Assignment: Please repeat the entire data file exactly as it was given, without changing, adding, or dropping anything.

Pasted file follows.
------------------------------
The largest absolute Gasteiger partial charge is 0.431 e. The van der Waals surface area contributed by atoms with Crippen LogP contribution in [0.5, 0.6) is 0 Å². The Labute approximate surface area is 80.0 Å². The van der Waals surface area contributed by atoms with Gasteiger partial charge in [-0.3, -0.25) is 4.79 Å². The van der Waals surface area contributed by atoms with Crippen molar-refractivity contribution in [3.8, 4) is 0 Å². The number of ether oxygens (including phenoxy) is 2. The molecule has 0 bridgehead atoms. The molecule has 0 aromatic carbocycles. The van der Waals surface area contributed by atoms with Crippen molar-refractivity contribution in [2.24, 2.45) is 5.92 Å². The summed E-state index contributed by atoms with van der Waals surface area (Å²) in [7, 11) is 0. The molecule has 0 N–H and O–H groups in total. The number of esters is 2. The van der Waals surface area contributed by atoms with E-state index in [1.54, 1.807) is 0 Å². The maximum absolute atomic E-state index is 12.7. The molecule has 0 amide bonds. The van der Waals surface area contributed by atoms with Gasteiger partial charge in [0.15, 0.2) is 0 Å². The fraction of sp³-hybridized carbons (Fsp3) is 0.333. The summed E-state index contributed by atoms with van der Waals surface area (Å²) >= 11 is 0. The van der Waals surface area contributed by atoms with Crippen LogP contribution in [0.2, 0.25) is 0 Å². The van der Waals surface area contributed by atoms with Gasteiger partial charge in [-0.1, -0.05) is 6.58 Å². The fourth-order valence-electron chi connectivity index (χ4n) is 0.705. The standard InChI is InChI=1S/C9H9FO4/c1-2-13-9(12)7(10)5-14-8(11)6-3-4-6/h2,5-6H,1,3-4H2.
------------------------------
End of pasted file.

The largest absolute Gasteiger partial charge is 0.431 e. The van der Waals surface area contributed by atoms with Crippen LogP contribution in [0.5, 0.6) is 0 Å². The Labute approximate surface area is 80.0 Å². The van der Waals surface area contributed by atoms with Gasteiger partial charge in [-0.3, -0.25) is 4.79 Å². The van der Waals surface area contributed by atoms with Crippen molar-refractivity contribution in [3.8, 4) is 0 Å². The number of ether oxygens (including phenoxy) is 2. The molecule has 0 bridgehead atoms. The molecule has 0 aromatic carbocycles. The van der Waals surface area contributed by atoms with Crippen molar-refractivity contribution in [2.24, 2.45) is 5.92 Å². The summed E-state index contributed by atoms with van der Waals surface area (Å²) in [7, 11) is 0. The molecule has 0 N–H and O–H groups in total. The number of esters is 2. The van der Waals surface area contributed by atoms with E-state index in [1.54, 1.807) is 0 Å². The maximum absolute atomic E-state index is 12.7. The molecule has 0 amide bonds. The van der Waals surface area contributed by atoms with Gasteiger partial charge in [0.15, 0.2) is 0 Å². The fraction of sp³-hybridized carbons (Fsp3) is 0.333. The summed E-state index contributed by atoms with van der Waals surface area (Å²) >= 11 is 0. The van der Waals surface area contributed by atoms with Crippen LogP contribution in [0.2, 0.25) is 0 Å². The van der Waals surface area contributed by atoms with Gasteiger partial charge in [-0.1, -0.05) is 6.58 Å². The fourth-order valence-electron chi connectivity index (χ4n) is 0.705. The standard InChI is InChI=1S/C9H9FO4/c1-2-13-9(12)7(10)5-14-8(11)6-3-4-6/h2,5-6H,1,3-4H2.